It’s Time to Pay Digital Prosumers for the Data They Now Provide Free of Charge

A recent New York Times article made the case that users- prosumers- provide highly valuable information to internet sites such as Google, Facebook and Amazon.com. That information is currently worth $1,000 per user, an amount that will rise rapidly in the coming years. The argument is made that these companies, as well as the data brokerages (with current revenue of $150 billion a year) that purchase and sell such data, ought to be taxed. While this a radical suggestion, at least as far as those who run these companies are concerned, it does not go nearly far enough. If we are willing to say that these companies should be taxed for this information, a far more consequential change would involve actually paying prosumers for the information they now provide, consciously and unconsciously, free of charge.

Hidden from view is the fact that the vast success and wealth of Google, Facebook, Amazon.com, and other companies of their ilk are largely based on the free labor provided by prosumers. As things now stand, prosumers are even more exploited than the workers in traditional capitalist businesses. Such workers have generally been paid as little as possible (the fast food industry is a notable example), but those prosumers who “work” on these online sites receive no pay at all. They are expected to be satisfied with rewards such as the ease of ordering products online and of maintaining contact with, and being informed about the lives of, family and friends. This just not enough!

After all, those at the top of these digital businesses are billionaires many times over largely because of this free labor. (Admittedly, these entrepreneurs deserve to be rewarded for their ideas and for the infrastructure they provide online prosumers that allows them to consume and produce). In thinking about paying prosumers, consider how much it would cost these digital businesses to hire traditional market researchers to collect and compile all of these data. In fact, given the vast and rapidly growing amount of data, it would be impossible for them to do at any price.

Digital businesses are getting an incomparable gift from their users. It is time for them to offer economic rewards to these prosumers commensurate with their contributions to the corporate bottom line.

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New Cathedral of Consumption

The last half of the twentieth century was characterized by the rise of- to use a concept I coined- “cathedrals of consumption” such as shopping malls, mega-malls, big-box stores, and the like. However, in the 21st century these consumption sites are all showing signs of distress (e.g. dead or increasingly vacant malls). There are many reasons for this, but one of the most important and most likely to increase in significance is the growth of online cathedrals of consumption led, of course, by Amazon.com. While it is not a material space like the classic cathedrals of consumption, its virtual space is, like its forerunners, spectacular, in the Guy DeBord’s sense of the term.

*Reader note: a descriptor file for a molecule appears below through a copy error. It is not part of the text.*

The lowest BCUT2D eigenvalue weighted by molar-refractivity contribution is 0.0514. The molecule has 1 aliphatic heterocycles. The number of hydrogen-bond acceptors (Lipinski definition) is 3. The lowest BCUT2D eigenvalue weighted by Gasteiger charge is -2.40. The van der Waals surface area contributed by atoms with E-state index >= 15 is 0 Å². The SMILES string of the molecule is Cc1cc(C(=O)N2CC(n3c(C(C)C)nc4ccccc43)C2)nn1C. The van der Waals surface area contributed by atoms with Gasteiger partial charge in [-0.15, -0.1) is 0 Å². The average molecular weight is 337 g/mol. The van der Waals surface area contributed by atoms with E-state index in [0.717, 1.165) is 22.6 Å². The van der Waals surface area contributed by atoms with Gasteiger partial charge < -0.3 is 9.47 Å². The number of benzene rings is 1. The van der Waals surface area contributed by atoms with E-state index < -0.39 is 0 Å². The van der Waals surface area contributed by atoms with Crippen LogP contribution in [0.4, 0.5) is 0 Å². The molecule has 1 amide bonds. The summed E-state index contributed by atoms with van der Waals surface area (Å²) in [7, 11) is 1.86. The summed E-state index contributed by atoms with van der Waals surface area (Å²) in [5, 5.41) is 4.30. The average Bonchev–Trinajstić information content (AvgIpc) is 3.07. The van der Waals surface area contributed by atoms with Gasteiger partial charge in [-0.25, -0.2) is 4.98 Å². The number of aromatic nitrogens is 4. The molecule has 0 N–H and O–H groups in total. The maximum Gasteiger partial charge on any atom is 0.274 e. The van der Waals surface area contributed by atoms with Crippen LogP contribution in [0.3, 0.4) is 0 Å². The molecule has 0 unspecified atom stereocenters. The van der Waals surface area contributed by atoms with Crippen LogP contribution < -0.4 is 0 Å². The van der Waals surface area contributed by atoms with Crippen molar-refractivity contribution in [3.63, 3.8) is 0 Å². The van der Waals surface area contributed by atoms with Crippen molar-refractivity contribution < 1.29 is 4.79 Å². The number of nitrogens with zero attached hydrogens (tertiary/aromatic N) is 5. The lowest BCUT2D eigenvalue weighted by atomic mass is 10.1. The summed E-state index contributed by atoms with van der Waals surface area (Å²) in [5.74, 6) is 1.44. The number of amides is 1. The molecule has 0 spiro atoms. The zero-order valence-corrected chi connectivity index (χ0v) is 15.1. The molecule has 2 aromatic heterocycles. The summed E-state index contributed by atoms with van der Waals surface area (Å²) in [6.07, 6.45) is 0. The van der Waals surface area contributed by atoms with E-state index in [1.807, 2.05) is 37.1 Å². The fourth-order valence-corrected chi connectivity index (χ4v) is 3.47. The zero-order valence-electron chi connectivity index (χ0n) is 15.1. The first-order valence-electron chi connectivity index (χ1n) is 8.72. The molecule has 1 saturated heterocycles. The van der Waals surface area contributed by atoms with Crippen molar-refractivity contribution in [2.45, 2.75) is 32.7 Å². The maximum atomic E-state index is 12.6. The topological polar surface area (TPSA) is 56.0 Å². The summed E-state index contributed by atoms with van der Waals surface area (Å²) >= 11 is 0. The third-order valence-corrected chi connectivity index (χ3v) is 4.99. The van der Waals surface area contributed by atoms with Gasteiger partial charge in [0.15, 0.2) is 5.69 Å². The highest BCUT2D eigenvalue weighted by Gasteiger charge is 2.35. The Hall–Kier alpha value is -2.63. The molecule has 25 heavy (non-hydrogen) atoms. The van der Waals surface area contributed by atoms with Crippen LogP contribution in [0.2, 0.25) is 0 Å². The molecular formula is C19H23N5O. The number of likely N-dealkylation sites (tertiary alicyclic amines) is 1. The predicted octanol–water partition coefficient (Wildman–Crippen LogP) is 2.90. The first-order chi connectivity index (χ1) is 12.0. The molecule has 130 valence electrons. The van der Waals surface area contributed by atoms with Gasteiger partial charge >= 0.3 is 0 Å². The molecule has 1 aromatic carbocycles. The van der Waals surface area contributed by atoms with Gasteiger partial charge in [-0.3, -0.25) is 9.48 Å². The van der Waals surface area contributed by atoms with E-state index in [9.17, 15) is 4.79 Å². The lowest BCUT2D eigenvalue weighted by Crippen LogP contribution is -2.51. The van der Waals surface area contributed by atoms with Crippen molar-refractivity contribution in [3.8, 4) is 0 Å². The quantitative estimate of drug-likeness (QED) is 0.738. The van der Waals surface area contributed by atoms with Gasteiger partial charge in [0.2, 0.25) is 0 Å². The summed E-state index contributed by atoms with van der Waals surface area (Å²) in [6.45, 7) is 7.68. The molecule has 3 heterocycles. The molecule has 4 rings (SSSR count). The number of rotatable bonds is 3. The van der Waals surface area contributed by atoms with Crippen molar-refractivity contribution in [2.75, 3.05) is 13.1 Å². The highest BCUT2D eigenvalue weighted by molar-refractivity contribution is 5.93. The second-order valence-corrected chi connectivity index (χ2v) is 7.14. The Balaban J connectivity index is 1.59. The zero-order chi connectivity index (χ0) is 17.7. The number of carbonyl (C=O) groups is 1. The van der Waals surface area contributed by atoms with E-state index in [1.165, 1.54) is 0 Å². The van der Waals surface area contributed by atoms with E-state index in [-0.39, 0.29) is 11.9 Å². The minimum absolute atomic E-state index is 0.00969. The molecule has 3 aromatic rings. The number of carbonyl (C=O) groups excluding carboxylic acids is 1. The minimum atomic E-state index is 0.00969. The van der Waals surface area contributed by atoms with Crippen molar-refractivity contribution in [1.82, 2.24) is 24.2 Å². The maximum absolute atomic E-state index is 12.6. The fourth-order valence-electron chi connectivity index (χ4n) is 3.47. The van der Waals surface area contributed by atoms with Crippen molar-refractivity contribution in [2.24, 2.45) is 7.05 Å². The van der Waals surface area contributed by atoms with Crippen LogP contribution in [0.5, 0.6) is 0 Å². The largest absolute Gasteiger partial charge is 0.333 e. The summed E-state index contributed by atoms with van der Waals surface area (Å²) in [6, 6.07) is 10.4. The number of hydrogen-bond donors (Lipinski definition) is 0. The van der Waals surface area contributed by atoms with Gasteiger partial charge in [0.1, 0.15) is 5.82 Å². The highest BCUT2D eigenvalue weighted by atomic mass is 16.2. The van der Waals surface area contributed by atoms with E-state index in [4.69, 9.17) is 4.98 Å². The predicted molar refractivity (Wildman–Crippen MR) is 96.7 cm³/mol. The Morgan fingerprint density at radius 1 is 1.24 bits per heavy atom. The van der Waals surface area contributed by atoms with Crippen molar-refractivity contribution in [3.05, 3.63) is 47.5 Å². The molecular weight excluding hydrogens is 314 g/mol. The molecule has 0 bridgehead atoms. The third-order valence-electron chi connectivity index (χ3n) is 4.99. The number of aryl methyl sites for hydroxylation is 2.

Amazon’s spectacle is derived from an unlimited virtual space, the seemingly endless array of products that can be offered and purchased there, its ease of use (one need not physically travel to the site), and the speed with which an order can be placed and received by express delivery. In fact, Amazon has set as its goal the same day delivery of at least some orders.

But this is in many ways a different kind of spectacle than that offered at the classic brick and mortar cathedrals of consumption.Until such time as we have computers that can grind out material products in our homes, there remains a need for material structures from which  orders can delivered. To this end Amazon.com has created huge- in one case million-square foot- warehouses already in existence in Nevada and Arizona and soon to be built in several other locations. The spectacle here, as in most cathedrals of consumption, is the sheer size of the site and the many things on offer there.

However, there is an important difference. While classic cathedrals of consumption offered spectacles to enchant themselves in order to attract droves of consumers, no customers are drawn to Amazon’s warehouses. Therefore, these warehouses do not need to conceal from consumers (since none will find their way there) what classic cathedrals of consumption had to hide- the rational, especially efficient, systems that lay at their core. The spectacle of the warehouse is not created with the consumer in mind, but with the ways it will interface with other elements of a highly integrated and efficient system that includes the website, the warehouse, express delivery companies, truckers, and most importantly airports and airplanes. In fact, as is already the case with the distribution centers for FedEx and UPS, Amazon’s warehouses could become the center of the aerotropoli of the future. These are cities built around massive airports (instead of the old system of building airports in the middle of, or near, major cities) with the focus on efficiently moving products and people around the globe.

The sheer size of a brick and mortar cathedral of consumption like Wal-Mart makes it obvious to the consumer that it is highly rationalized. However the immaterial nature of a website like that of Amazon.com, as well as the fact that no customers will ever see or visit its huge materialized warehouses, makes it easier to conceal the rational system at Amazon’s core. This, in turn, makes it seem more magical, more enchanted than material cathedrals of consumption and therefore highly attractive to consumers; an irresistible lure.